In the context shot below, you can also see that someone planted a simple hedge on the right side. My guess is that both of these plant interventions– one in the ground, the other secured by a simple S-hook– were created by neighbors who are getting tired of seeing the empty lot and its weeds. I admire this anonymous, small contribution to the neighborhood.
A reminder that tomorrow night is the Tokyo DIY Gardening Workshop at 3331 Arts Chiyoda, a great new arts space in a converted junior high school. I took these photos last week when I went there for a planning meeting with my workshop co-organizer Chris Berthelsen of Fixes. It’s great that in addition to all the art exhibit, gallery and office spaces inside, the front of the 3331 Arts Chiyoda is a very welcoming park with a lawn and shade trees (plus a very popular smoking area next to a public bathroom).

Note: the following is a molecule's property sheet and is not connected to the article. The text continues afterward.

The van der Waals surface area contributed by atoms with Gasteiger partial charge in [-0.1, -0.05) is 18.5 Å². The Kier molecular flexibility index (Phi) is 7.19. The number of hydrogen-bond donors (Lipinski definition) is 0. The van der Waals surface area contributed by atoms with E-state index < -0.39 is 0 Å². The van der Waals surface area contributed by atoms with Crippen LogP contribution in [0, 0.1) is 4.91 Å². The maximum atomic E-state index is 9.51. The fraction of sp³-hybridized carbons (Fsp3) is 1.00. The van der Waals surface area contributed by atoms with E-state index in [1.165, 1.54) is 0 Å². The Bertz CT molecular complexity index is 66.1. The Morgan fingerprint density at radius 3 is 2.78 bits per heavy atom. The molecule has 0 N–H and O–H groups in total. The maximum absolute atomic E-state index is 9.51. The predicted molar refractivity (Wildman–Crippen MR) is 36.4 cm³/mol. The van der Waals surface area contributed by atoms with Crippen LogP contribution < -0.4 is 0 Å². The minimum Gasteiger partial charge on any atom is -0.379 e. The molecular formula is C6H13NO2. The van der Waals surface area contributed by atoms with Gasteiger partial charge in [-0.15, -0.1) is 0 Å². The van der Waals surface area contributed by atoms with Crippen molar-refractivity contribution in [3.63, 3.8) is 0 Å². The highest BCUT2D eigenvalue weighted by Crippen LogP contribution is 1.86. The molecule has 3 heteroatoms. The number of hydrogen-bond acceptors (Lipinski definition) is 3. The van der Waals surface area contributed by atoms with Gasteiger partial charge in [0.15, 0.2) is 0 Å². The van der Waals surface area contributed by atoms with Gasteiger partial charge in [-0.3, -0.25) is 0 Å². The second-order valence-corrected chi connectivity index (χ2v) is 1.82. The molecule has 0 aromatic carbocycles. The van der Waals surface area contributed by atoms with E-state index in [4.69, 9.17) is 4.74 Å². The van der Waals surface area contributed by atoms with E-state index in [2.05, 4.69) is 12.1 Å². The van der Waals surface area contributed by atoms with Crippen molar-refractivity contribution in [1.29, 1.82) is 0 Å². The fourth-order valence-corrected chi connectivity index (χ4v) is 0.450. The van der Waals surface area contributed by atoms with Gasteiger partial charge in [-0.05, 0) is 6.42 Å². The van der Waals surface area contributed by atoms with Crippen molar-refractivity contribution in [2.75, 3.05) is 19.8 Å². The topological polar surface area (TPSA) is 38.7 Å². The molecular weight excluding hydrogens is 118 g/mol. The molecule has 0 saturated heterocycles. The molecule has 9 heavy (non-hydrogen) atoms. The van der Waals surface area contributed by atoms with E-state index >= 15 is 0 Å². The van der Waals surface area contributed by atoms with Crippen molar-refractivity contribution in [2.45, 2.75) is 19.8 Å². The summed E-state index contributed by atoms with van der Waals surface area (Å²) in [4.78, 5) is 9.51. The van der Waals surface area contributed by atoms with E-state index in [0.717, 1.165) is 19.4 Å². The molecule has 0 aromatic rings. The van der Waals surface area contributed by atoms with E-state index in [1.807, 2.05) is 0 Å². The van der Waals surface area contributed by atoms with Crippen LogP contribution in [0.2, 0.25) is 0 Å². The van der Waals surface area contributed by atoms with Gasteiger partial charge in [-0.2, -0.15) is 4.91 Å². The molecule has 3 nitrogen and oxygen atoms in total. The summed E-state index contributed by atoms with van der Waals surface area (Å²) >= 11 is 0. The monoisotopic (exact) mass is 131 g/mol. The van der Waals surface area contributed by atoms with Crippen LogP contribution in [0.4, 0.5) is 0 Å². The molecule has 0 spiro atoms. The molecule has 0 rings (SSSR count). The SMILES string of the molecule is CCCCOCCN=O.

For non-Japanese and non-parents, it’s a great experience to see the inside and even the roof of what seems like a typical city school: old wood shoe lockers, simple yet sturdy furniture, and rooms that seem very Bauhaus in their streamlined functionality. The roof is also interesting because for city schools that is probably where most if not all recreation takes place. For some reason the art space created this small lawn area, and of course I followed Chris’ lead in taking off my sandals and walking bare-foot on the grass.
3331 Arts Chiyoda has also set up dozens of rental plots for people who want to grow vegetables. If anyone is nearby, there seem to be plenty of vacant spaces, and it would be a cool place to grow vegetables and to get to know the arts groups and activities in the building.